“in most social talk, most politeness, most literature, most religion, it is as if violence didn’t exist–except as sin, something far away. this is flattering to women. it is also conducive to grace–because the heaviness of fear, the shadowy henchmen selves that fear attaches to us, that fear sees in others, is banished.
where am i in the web of jealousy that trembles at every human movement?
what detectives we have to be.
some memories huddle in a grainy light. what it is is a number of similar events bunching themselves, superimposing themselves, to make a false memory, a collage, a mental artifact. within the boundaries of one such memory one plunges from year to year, is small and helpless, is a little older: one remembers it all but it is nothing that happened, that clutch of happenings, of associations, those gifts and ghosts of a meaning.
i can, if i concentrate, whiten the light–or yellow-whiten it, actually–and when the graininess goes, it is suddenly one afternoon.”
“In comparison to his photographs of Central Park, the images in East 100th Street are airless and cramped. The exteriors feel like interiors. Rarely do you see the sky, or the spine of the Triborough Bridge, that big animal, lying across the East River. The city resembles a room, a closed space, a closet. The effect is counterintuitive; in Davidson’s work, narrow alleys and low ceilings serve as reminders of the city’s size, of how much it contains, and conceals.
If you believe people do whatever they can get away with, you might imagine his portraits of people peering out windows or sprawled on beds to be portraits of lust and false-heartedness. Manhattan’s geography generates infidelity: ours is a capacious city, a vast island whose size permits isolation and therefore betrayal.
Davidson’s photographs remind us that people’s personal lives are mostly tedious. Everybody has dirty plates and families. Privacy protects us. Behind closed doors we shine our shoes and our personalities; we rest and then resume playing the roles of interesting people. We hide our worst selves, and our dullest: we would rather have people see us as bad than boring.” Elizabeth Gumport, writing for this recording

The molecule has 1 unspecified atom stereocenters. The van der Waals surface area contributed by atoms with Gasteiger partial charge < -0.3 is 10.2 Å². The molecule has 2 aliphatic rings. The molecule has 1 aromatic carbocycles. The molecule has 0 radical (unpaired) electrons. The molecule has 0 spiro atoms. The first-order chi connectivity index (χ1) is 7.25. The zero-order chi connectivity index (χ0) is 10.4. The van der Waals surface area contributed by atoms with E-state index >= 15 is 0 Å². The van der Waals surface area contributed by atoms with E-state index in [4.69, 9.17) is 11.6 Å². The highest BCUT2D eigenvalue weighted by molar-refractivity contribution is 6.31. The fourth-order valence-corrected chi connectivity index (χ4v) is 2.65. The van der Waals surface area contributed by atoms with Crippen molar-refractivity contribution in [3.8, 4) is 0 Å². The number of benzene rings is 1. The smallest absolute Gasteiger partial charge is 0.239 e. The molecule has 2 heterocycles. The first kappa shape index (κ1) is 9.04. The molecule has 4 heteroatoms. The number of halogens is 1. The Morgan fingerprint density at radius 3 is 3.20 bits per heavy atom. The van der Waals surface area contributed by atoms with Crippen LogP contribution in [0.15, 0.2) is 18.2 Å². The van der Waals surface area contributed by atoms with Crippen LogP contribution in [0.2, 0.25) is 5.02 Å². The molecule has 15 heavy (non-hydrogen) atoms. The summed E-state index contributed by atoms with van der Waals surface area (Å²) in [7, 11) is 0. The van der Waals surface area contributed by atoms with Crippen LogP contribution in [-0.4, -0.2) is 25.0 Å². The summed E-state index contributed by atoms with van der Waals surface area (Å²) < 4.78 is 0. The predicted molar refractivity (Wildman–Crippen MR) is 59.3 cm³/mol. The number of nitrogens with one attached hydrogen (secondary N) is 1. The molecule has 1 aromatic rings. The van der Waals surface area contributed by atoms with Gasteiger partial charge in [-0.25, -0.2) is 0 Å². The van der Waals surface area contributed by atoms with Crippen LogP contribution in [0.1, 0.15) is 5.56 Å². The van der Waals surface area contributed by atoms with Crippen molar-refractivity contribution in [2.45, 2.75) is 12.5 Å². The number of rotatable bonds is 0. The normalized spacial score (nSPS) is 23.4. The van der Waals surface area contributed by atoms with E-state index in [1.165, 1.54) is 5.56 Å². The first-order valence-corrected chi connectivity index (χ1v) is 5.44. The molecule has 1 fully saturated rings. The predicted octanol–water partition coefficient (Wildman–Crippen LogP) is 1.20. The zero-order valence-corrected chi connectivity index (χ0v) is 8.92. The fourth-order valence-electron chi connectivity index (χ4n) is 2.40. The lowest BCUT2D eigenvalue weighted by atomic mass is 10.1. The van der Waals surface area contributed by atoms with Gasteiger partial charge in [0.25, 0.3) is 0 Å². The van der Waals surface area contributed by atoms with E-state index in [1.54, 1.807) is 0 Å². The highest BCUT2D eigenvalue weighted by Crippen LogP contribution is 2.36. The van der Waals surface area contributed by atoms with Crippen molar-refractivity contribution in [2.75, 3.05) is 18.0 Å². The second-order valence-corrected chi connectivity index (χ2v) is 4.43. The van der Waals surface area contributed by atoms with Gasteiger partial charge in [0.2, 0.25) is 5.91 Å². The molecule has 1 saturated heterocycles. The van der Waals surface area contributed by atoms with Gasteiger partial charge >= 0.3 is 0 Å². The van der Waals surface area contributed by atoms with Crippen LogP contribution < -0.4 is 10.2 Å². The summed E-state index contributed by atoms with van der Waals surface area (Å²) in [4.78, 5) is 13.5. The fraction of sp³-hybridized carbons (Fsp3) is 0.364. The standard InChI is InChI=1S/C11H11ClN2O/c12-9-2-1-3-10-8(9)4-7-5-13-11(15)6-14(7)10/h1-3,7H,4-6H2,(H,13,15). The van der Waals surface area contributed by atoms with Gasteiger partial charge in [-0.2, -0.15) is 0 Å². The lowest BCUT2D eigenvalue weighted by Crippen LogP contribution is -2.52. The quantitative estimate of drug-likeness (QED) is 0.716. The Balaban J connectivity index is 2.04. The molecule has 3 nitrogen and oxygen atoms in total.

“Anyway what would you have done–
torn the phone off the wall? smothered him with a pillow?
emptied his wallet and run?
But you overlook an important cultural function of games.
To test the will of the gods.
Huizinga reminds us that war itself is a form of divination.
Husband and wife did not therefore engage in murder
but continued their tour of the Peloponnese….
Waiting for the future and for the gods,
husband and wife rested,
as players may rest against the rules of the game,
if it is a game, if they know the rules,
and it was and they did.”
“i’ve come to believe that the function of torture in our society is not about getting information, in spite of what we might want to believe. it is merely about power. it tells the world that there is now no limit to what we will do when we feel threatened. that it is ineffective in gathering information, that it is actually counterproductive in making us any safer, has been clearly documented, it’s been known for years. that the box has been opened, and that the use of torture continues, now legally, suggests that it has become, for us, a mystical symbol, no less based on superstition than carving a crescent into a stick. money, information, these words you are reading–all of this will seem quaint in five hundred years, if we have that long. what they will say when they look back on this time is that torture continued from the death of Christ for over two thousand years–a strange, primitive reenactment. they will see that at first we confused it with passion, which devolved into the Inquisition, and then transformed into what we now call “information.” they will see that a handful of maniacs living in caves were able to take down the greatest empire on earth, they will wonder how that could be. all we can tell them is that these maniacs understood our fear, that they transformed into it as we tried to hold on, asking, over and over, our meaningless question.”